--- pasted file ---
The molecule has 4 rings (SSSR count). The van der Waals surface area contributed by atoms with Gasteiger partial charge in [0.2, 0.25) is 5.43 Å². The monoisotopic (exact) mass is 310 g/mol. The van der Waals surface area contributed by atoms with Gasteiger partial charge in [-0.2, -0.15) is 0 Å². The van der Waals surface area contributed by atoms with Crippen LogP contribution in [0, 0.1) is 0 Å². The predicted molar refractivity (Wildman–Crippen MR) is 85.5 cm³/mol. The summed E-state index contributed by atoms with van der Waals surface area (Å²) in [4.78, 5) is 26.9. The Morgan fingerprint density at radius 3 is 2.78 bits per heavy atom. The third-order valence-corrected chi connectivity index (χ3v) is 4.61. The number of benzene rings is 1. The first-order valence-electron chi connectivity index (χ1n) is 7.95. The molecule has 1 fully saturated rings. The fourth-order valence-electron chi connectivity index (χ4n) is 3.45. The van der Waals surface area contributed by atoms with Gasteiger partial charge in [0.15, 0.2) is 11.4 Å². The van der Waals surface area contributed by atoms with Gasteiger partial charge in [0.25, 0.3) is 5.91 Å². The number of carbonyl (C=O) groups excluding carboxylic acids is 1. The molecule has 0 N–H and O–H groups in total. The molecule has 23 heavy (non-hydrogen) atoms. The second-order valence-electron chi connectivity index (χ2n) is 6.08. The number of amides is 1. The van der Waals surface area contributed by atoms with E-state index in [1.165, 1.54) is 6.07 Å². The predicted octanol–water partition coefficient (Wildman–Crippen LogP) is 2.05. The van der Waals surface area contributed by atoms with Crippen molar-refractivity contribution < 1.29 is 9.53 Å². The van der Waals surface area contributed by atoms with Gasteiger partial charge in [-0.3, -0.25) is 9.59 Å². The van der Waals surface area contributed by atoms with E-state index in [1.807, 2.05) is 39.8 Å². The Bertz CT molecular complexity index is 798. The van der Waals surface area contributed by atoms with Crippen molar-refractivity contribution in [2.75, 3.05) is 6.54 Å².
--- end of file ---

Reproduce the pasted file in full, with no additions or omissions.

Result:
The molecule has 4 rings (SSSR count). The van der Waals surface area contributed by atoms with Gasteiger partial charge in [0.2, 0.25) is 5.43 Å². The monoisotopic (exact) mass is 310 g/mol. The van der Waals surface area contributed by atoms with Gasteiger partial charge in [-0.2, -0.15) is 0 Å². The van der Waals surface area contributed by atoms with Crippen LogP contribution in [0, 0.1) is 0 Å². The predicted molar refractivity (Wildman–Crippen MR) is 85.5 cm³/mol. The summed E-state index contributed by atoms with van der Waals surface area (Å²) in [4.78, 5) is 26.9. The Morgan fingerprint density at radius 3 is 2.78 bits per heavy atom. The third-order valence-corrected chi connectivity index (χ3v) is 4.61. The number of benzene rings is 1. The first-order valence-electron chi connectivity index (χ1n) is 7.95. The molecule has 1 fully saturated rings. The fourth-order valence-electron chi connectivity index (χ4n) is 3.45. The van der Waals surface area contributed by atoms with Gasteiger partial charge in [0.15, 0.2) is 11.4 Å². The van der Waals surface area contributed by atoms with Gasteiger partial charge in [0.25, 0.3) is 5.91 Å². The number of carbonyl (C=O) groups excluding carboxylic acids is 1. The molecule has 0 N–H and O–H groups in total. The molecule has 23 heavy (non-hydrogen) atoms. The second-order valence-electron chi connectivity index (χ2n) is 6.08. The number of amides is 1. The van der Waals surface area contributed by atoms with E-state index in [1.165, 1.54) is 6.07 Å². The predicted octanol–water partition coefficient (Wildman–Crippen LogP) is 2.05. The van der Waals surface area contributed by atoms with Crippen molar-refractivity contribution < 1.29 is 9.53 Å². The van der Waals surface area contributed by atoms with Gasteiger partial charge in [-0.3, -0.25) is 9.59 Å². The van der Waals surface area contributed by atoms with E-state index in [1.807, 2.05) is 39.8 Å². The Bertz CT molecular complexity index is 798. The van der Waals surface area contributed by atoms with Crippen molar-refractivity contribution in [2.75, 3.05) is 6.54 Å².